Sir Tim Berners-Lee: The marketing impact of artificial intelligence In this exclusive interview with Atifa Silk, the legendary computer scientist shares his vision of how thinking machines and a world covered in inexpensive pixels will change everything. Can machines think? It’s a question on Sir Tim Berners-Lee’s mind. A man clearly ahead of his time, the scientist, academic and inventor of the World Wide Web, is a visionary, whose innovative work has transformed businesses, governments and the world around us. Eccentric, yet immensely passionate about technology and the future of artificial intelligence (AI), Berners-Lee wants brands and consumers to prepare for what’s coming: a world in which AI touches almost every aspect of our lives. Ultimate Hacking Keyboard The keyboard for professionals. ● Increase your productivity by never leaving the home row. ● Improve your posture by typing on two, separate keyboard halves.
Robots master skills with ‘deep learning’ technique Robot learns to use hammer. What could go wrong? (credit: UC Berkeley) UC Berkeley researchers have developed new algorithms that enable robots to learn motor tasks by trial and error, using a process that more closely approximates the way humans learn. What you need to know about artificial intelligence, and the imminent robot future Do androids dream of electric sheep? That's unclear, but I know for sure that every kid dreams of intelligent, thinking robots -- certainly every kid who goes on to work at CNET, in any case. Today, my sci-fi-fuelled childhood fantasies of a bot with a "brain the size of a planet" are closer than ever to being realised. Artificial intelligence, or AI, the practice of making a machine behave in a smart way, is already changing our world and is, by my reckoning, the most fascinating field of technology right now.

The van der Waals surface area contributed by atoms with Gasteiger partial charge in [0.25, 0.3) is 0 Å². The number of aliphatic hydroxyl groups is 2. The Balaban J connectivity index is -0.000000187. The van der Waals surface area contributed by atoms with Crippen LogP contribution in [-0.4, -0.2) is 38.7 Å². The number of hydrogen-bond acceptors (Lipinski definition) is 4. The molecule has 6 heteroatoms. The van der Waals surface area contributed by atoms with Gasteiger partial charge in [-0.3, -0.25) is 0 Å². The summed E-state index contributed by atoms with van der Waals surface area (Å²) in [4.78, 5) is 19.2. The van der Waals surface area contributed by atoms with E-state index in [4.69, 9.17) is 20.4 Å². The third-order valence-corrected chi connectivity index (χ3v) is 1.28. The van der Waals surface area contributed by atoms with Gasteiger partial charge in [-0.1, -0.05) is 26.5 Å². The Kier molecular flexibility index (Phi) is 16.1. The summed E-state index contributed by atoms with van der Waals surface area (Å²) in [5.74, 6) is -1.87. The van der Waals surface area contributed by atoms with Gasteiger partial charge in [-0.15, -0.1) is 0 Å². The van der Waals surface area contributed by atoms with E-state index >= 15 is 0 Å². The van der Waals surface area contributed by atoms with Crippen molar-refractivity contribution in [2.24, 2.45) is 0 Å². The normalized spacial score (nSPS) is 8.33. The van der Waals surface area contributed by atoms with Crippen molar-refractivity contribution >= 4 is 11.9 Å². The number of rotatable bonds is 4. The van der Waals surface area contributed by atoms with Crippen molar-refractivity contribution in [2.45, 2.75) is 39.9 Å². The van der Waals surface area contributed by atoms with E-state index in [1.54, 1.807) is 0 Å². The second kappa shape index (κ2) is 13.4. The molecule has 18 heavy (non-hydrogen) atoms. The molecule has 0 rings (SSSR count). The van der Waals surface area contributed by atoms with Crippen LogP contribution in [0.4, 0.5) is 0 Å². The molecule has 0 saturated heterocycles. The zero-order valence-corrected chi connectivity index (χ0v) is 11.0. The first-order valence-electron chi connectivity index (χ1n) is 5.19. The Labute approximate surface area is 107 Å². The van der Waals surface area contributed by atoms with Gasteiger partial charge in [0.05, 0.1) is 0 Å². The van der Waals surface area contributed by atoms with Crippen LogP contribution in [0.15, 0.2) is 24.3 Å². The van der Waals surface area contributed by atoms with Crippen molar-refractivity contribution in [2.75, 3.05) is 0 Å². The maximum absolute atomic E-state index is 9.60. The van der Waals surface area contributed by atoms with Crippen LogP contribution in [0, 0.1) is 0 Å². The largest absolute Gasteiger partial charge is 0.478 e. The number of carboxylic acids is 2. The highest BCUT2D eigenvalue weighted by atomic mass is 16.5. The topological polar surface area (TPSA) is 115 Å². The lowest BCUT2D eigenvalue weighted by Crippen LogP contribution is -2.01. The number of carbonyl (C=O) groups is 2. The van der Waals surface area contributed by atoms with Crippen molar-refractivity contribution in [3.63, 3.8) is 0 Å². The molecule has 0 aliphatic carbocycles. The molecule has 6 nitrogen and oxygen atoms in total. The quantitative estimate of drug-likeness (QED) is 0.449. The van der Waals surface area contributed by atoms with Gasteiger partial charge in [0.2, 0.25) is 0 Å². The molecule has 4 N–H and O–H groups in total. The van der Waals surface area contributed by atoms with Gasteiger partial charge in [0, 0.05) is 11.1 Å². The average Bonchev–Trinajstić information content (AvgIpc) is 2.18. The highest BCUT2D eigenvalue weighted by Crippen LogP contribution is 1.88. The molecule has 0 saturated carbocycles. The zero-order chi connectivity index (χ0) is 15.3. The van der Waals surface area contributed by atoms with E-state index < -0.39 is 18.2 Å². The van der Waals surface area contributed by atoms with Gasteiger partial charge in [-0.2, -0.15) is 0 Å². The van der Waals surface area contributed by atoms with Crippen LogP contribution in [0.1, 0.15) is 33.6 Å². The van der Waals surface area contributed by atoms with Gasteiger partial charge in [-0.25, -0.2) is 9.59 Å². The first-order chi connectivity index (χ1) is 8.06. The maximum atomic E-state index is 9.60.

Reusability: The Key to Making Human Life Multi-Planetary “If one can figure out how to effectively reuse rockets just like airplanes, the cost of access to space will be reduced by as much as a factor of a hundred. A fully reusable vehicle has never been done before. That really is the fundamental breakthrough needed to revolutionize access to space.” --Elon Musk China’s Tianhe-2 still the fastest supercomputer in the world at 33.86 petaflops per second The results are in, and they’re not a huge surprise: For the fifth consecutive time, China’s Tianhe-2 remains the fastest supercomputer in the world, with a Linpack benchmark performance of 33.86 petaflops, or quadrillions of floating-point calculations per second. That’s the word from the 45th edition of the twice-annual TOP500 list of the world’s most powerful supercomputers. Despite the expected result, some interesting bits of info come out of this latest roundup.
Autonomous Reproduction: Evolving Robots Are Here A study by the University of Cambridge examined the "evolution" of robots, where a mother robot created increasingly successful offspring based on natural selection. A mother robot designs and builds her own children, with each generation better suited to the environment than the last. By the final round, she has produced a generation that is over twice as fit as the first. The experiment, conducted by researchers at the University of Cambridge, aimed to test the customization and evolution potential capable by robots. Launch, Land, Repeat: Reusable Rocket Technology Taking Flight Reusable rockets aren't just a spaceflight pipe dream anymore. SpaceX performed another high-profile rocket reusability test Tuesday (April 14) during the launch of its Dragon cargo capsule toward the International Space Station. The first stage of the company's Falcon 9 rocket came back down to Earth and nearly pulled off a soft landing on an "autonomous spaceport drone ship" in the Atlantic Ocean.